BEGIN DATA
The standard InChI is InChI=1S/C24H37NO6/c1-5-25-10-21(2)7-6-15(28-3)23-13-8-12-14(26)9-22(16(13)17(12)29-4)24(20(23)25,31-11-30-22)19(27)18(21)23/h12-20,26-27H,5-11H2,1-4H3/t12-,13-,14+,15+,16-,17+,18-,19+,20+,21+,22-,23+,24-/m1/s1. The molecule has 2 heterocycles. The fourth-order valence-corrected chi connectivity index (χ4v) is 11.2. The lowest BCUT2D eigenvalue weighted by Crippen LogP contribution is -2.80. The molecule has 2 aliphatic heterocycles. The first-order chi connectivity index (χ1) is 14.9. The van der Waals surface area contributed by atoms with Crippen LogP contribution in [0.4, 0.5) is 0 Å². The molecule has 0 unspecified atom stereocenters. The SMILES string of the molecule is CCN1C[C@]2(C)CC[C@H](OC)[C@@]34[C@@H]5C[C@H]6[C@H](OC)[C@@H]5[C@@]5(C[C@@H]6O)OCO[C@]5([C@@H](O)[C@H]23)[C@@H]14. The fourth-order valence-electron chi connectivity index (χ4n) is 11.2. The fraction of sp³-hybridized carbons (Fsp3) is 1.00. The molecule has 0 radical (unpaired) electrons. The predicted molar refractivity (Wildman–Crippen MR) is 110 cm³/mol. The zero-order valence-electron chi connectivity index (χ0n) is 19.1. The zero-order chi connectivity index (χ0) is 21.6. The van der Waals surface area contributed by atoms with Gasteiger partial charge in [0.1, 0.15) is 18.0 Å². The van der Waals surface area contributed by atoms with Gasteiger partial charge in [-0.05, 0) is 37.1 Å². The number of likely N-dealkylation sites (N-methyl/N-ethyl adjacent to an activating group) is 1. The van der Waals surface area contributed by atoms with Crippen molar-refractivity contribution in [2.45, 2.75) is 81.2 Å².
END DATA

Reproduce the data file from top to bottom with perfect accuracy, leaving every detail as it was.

The standard InChI is InChI=1S/C24H37NO6/c1-5-25-10-21(2)7-6-15(28-3)23-13-8-12-14(26)9-22(16(13)17(12)29-4)24(20(23)25,31-11-30-22)19(27)18(21)23/h12-20,26-27H,5-11H2,1-4H3/t12-,13-,14+,15+,16-,17+,18-,19+,20+,21+,22-,23+,24-/m1/s1. The molecule has 2 heterocycles. The fourth-order valence-corrected chi connectivity index (χ4v) is 11.2. The lowest BCUT2D eigenvalue weighted by Crippen LogP contribution is -2.80. The molecule has 2 aliphatic heterocycles. The first-order chi connectivity index (χ1) is 14.9. The van der Waals surface area contributed by atoms with Crippen LogP contribution in [0.4, 0.5) is 0 Å². The molecule has 0 unspecified atom stereocenters. The SMILES string of the molecule is CCN1C[C@]2(C)CC[C@H](OC)[C@@]34[C@@H]5C[C@H]6[C@H](OC)[C@@H]5[C@@]5(C[C@@H]6O)OCO[C@]5([C@@H](O)[C@H]23)[C@@H]14. The fourth-order valence-electron chi connectivity index (χ4n) is 11.2. The fraction of sp³-hybridized carbons (Fsp3) is 1.00. The molecule has 0 radical (unpaired) electrons. The predicted molar refractivity (Wildman–Crippen MR) is 110 cm³/mol. The zero-order valence-electron chi connectivity index (χ0n) is 19.1. The zero-order chi connectivity index (χ0) is 21.6. The van der Waals surface area contributed by atoms with Gasteiger partial charge in [0.1, 0.15) is 18.0 Å². The van der Waals surface area contributed by atoms with Gasteiger partial charge in [-0.05, 0) is 37.1 Å². The number of likely N-dealkylation sites (N-methyl/N-ethyl adjacent to an activating group) is 1. The van der Waals surface area contributed by atoms with Crippen molar-refractivity contribution in [2.45, 2.75) is 81.2 Å².